• Don’t forget to breathe. Take a long, slow breath in through your nose, then out through your mouth. Repeat 4 times.
  • Schedule time to exercise. If it’s a ‘date’, you’ll be less likely to skip it
  • Exercise with a friend or family member
  • Remember that exercise doesn’t have to mean running a marathon. Find what you enjoy doing – boxing, bushwalking, swimming, Pilates, yoga, running, weights, crossfit. There are so many options out there!
  • When eating, take your time. Chew your food and enjoy it.
  • Have that niggly pain assessed and diagnosed; prevention is always better than cure.
  • And finally, don’t forget to put a smile on your dial – it keeps those face muscles strong and you never know who might be watching. ☺

Not sure how to make small and safe changes to your lifestyle? Our dedicated team of physiotherapists can help. We are movement and exercise specialists who want to help you improve your health and wellbeing. We recognise that all our clients have different goals and abilities and are always happy to help.

If you’re unsure about your body’s abilities, how to perform an exercise, or need further lifestyle advice – we are only a phone call away.

This post was written by Lucy Beumer, Sports Physiotherapist and Clinical Pilates Instructor. 

Setting Realistic New Year’s Resolutions

New year’s resolutions… We’ve all been there and done that!

I want to lose weight. I want to eat better. I want to do park run every Saturday. I want to take up yoga. I want to return to playing soccer.

Did you know 80% of people have given up on their resolution/s by February? By the end of 2018 only 8% will succeed in achieving their new year’s resolutions.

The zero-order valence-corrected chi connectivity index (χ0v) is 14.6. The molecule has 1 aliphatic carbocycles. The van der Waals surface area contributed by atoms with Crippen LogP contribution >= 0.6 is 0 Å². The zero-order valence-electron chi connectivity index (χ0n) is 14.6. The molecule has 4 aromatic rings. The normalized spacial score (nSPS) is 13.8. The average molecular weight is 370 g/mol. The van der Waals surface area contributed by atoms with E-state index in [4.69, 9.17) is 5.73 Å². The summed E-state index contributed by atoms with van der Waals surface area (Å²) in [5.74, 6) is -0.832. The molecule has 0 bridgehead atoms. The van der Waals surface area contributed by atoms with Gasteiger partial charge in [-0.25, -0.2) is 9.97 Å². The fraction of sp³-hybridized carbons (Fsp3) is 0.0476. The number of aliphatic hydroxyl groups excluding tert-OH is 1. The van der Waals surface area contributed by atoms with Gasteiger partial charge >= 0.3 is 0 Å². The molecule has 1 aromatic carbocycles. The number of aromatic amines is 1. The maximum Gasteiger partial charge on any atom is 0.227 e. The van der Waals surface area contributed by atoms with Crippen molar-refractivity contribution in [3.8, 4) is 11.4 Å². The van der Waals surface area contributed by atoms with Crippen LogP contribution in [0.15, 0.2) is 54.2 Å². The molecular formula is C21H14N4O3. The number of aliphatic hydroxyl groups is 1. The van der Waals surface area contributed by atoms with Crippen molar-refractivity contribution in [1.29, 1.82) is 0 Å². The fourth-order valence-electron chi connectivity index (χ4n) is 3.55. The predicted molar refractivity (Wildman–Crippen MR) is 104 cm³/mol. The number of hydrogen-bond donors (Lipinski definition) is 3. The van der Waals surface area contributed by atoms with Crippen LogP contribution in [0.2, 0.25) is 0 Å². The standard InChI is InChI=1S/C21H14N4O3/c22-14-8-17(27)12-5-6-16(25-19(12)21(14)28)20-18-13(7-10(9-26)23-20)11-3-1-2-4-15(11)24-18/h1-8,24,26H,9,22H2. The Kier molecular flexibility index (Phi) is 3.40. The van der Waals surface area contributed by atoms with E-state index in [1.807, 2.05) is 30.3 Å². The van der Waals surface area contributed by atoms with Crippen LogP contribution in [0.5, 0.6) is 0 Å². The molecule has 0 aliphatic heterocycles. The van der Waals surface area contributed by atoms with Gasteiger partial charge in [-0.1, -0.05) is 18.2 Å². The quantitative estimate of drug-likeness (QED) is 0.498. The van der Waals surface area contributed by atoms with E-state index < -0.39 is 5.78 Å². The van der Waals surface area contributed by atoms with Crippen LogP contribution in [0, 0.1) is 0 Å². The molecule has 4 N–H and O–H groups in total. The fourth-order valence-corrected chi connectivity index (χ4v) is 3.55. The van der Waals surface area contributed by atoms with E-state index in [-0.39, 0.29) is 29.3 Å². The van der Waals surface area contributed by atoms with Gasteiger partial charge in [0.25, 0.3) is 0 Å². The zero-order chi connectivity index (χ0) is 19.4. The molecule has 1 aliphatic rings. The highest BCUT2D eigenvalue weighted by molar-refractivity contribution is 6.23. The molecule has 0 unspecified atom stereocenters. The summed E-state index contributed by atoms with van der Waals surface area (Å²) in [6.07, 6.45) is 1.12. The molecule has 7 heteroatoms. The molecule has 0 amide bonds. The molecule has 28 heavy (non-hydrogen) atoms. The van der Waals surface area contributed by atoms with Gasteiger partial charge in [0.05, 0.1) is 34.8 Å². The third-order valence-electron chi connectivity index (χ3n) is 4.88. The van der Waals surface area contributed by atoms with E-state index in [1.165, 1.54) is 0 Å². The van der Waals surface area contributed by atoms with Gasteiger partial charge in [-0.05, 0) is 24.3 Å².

“Setting goals is the first step in making the invisible into the visible” Tony Robbins.

Goal setting is important when setting resolutions and the best goals are ‘SMART’. So, what is a SMART goal?

Lucy Beumer | Physiotherapist at Stafford Physiotherapy treating pilates clientS = Specific

Outline in as much detail as possible what your goal is. Ask yourself the following questions: What do you want to achieve? When do you want to achieve it? How will you achieve it? Who will help you achieve it?

M = Measurable

How will you measure your success in your goal? This can be done in a number of ways, but needs to be relevant to you and your goal: How many kilometres do you want to run? How much weight do you want to lose? How fast do you want to run 5km?

A = Achievable

Is your goal achievable? Consider how you will achieve it? Do you need to consider time and financial constraints? Do you have an old injury that is bothering you and might limit your success?

R = Realistic

Have you been realistic in what you can achieve and how you will achieve it? Do you love chocolate way too much to give it up completely? Are you really going to have the time to exercise every day? Make sure you’re not setting yourself up for failure!

T = Time based

Set a time frame that you would like to complete your goal within. Remember it needs to be achievable and realistic.

So, how can physiotherapists help?

As physiotherapists we can support you in achieving your new year’s resolutions. We are movement and exercise specialists and can help you by:

  • Assisting you in setting SMART goals
  • Providing you with a detailed physical assessment prior to starting an exercise program
  • Planning a tailored exercise program for you including stretching, Pilates, gym and running programs
  • Suggesting injury prevention and recovery strategies
  • Showing you correct form and how to exercise with good technique and safely
  • Communicating with your support team, such as your coach and/or doctor
  • Recommending appropriate footwear, braces and supports

And if things go awry, we can help you tackle any injuries or aches and pains that you get so that you’re able to get back on track as soon as possible. No matter how slow you go, you’re still making more progress than if you were doing nothing!

This post was written by Lucy Beumer, Physiotherapist and Clinical Pilates Instructor at Stafford Physiotherapy Centre.